How to construct my subfloor for ceramic tile

Discussion in 'Remodel Forum & Blog' started by DIY_Steve, Feb 19, 2013.

  1. DIY_Steve

    DIY_Steve New Member

    Nov 26, 2012
    Portland, OR

    I'm hoping some of you with experience with remodeling bathrooms can help me plan how to build my floor system to include a heated floor, ceramic tile, and doorless zero threshold shower with trench drain.

    I am remodeling a small master bathroom. I removed all the floor and subfloor down to the joists in order to update plumbing and electric. Now its time to put in the new subfloor and floor. I removed two layers of what looked to be 5/8" plywood under carpet (nasty and lots of rot underneath), so I have roughly 1.25" available to be flush with the adjacent hardwood floor. There is a small shower that is about 36" square that I want to drain towards the bathroom into a trench style drain, zero threshold, such as the Proline Drain from Anyone have experience with these? I also want to include a heated floor such as Suntouch. Anyone have experience with these?

    So my root question then is what to put under all of this...I will finish with large ceramic tiles, say 12" square. I have heard two schools of thought on this from various people I have asked and DIY books from the library:
    1. One layer of 3/4" plywood, then cement board tile backer 1/4", then heated floor, then tile, and done - this should come close to flush with the hardwood floor adjacent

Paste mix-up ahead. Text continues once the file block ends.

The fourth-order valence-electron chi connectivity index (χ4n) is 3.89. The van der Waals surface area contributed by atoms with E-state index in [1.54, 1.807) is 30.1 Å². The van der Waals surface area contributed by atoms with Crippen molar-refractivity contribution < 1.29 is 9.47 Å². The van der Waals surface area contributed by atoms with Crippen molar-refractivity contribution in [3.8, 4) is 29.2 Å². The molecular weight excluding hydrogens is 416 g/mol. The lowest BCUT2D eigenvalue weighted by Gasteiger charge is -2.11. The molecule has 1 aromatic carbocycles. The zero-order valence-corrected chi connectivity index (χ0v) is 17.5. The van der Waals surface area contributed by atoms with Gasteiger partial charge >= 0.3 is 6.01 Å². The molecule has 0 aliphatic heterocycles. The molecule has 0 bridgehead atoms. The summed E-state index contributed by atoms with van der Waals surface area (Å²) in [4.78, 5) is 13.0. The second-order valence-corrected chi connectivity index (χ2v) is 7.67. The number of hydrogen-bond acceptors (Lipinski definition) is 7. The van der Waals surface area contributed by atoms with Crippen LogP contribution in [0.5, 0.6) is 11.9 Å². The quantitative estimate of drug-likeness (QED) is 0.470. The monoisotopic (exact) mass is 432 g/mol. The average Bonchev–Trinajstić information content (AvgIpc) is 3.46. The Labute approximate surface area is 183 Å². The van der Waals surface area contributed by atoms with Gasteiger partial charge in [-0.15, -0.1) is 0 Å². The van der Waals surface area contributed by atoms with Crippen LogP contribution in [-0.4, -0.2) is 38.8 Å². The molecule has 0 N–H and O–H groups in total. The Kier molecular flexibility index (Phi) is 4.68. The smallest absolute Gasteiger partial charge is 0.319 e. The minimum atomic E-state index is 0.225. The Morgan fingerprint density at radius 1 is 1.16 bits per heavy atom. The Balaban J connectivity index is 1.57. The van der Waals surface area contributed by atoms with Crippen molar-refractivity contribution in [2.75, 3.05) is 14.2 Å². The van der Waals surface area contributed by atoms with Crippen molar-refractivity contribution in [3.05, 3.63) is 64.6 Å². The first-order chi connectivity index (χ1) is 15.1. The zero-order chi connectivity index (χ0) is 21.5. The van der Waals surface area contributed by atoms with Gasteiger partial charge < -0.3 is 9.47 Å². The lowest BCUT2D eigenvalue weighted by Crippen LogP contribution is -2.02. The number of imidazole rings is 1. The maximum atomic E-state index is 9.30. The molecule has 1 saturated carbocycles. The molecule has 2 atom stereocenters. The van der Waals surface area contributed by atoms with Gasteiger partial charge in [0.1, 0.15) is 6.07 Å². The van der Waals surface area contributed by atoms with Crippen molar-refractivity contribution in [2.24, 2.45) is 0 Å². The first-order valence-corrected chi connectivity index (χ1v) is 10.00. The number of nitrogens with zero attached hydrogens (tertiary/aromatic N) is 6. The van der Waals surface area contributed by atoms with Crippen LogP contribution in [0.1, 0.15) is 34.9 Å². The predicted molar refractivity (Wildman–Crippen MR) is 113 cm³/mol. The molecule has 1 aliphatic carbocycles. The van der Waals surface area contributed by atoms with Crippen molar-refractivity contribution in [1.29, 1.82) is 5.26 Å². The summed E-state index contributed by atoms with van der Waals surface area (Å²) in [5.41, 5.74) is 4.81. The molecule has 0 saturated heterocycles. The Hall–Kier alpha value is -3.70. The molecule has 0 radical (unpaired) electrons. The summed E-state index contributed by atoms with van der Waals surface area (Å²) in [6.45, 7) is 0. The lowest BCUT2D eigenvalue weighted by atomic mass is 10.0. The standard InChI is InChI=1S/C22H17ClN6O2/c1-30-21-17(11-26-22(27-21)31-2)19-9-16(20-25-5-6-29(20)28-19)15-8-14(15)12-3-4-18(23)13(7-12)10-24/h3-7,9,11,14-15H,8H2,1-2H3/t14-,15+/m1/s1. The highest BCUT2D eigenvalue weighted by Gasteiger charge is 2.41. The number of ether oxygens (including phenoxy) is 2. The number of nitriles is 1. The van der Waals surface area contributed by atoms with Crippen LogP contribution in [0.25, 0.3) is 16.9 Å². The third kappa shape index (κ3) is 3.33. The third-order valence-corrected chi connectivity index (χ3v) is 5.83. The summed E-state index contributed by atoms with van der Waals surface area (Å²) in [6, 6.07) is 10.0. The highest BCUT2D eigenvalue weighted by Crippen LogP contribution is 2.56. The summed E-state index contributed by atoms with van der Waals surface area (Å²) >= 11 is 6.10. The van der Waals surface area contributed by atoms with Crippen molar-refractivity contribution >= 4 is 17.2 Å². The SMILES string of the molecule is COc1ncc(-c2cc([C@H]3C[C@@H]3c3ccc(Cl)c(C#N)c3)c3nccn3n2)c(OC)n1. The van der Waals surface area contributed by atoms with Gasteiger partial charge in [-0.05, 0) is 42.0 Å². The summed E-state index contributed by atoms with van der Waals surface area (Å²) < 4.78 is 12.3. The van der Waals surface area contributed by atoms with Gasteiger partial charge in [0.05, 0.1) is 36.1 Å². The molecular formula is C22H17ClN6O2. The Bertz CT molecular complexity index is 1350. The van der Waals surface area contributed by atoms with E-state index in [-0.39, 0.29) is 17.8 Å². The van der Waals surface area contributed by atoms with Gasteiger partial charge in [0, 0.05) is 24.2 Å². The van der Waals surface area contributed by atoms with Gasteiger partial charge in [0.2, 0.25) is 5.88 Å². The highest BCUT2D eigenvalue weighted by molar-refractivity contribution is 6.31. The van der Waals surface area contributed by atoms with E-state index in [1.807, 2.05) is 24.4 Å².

2. One layer of 1/2" plywood attached to joists, another layer of 1/2" plywood attached to first layer but not to joists, then cement board tile backer 1/4", then heated floor, then tile, and done - this will put me above the hardwood floor adjacent

    Within the shower I would follow the manuf. instructions for the trench drain.

    One more question - some of the existing 2x10 joists have damage from demolition - should I sister them at the top edge with a 2x6 to bridge the damaged areas, and glue/screw the new 2x6 to existing 2x10? Or is the plywood good enough to bridge these areas?

    Your advice is appreciated! And don't assume I know anything, tell me everything I need to know...

    DIY SG
  2. dtherrien

    dtherrien Licensed Building Contractor

    Jan 3, 2010
    Licensed Building Contractor
    Hi DIY SG,
    I would use 3/4"t&g plywood. Screw it down. I like to use decking screws.
    The 1/4" hardi backer board will work if you install it in thin set. Use good quality thin set...Like Mapei or Latacrete..and not from a big box store. Again, you need to put some screws in the cement board to make sure it is well bonded to the plywood. I take it that the heat will be the electric tile warmers? It can be installed on top of the cement board.
    It depends on how bad the damage is on the joist...If it is...then you will be fine with what you are planning.
    Also...I would insulate the floor while you have the joist exposed...If it is on the second floor.

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  4. jadnashua

    jadnashua Retired Defense Industry Engineer xxx

    Sep 2, 2004
    Retired Systems engineer for defense industry.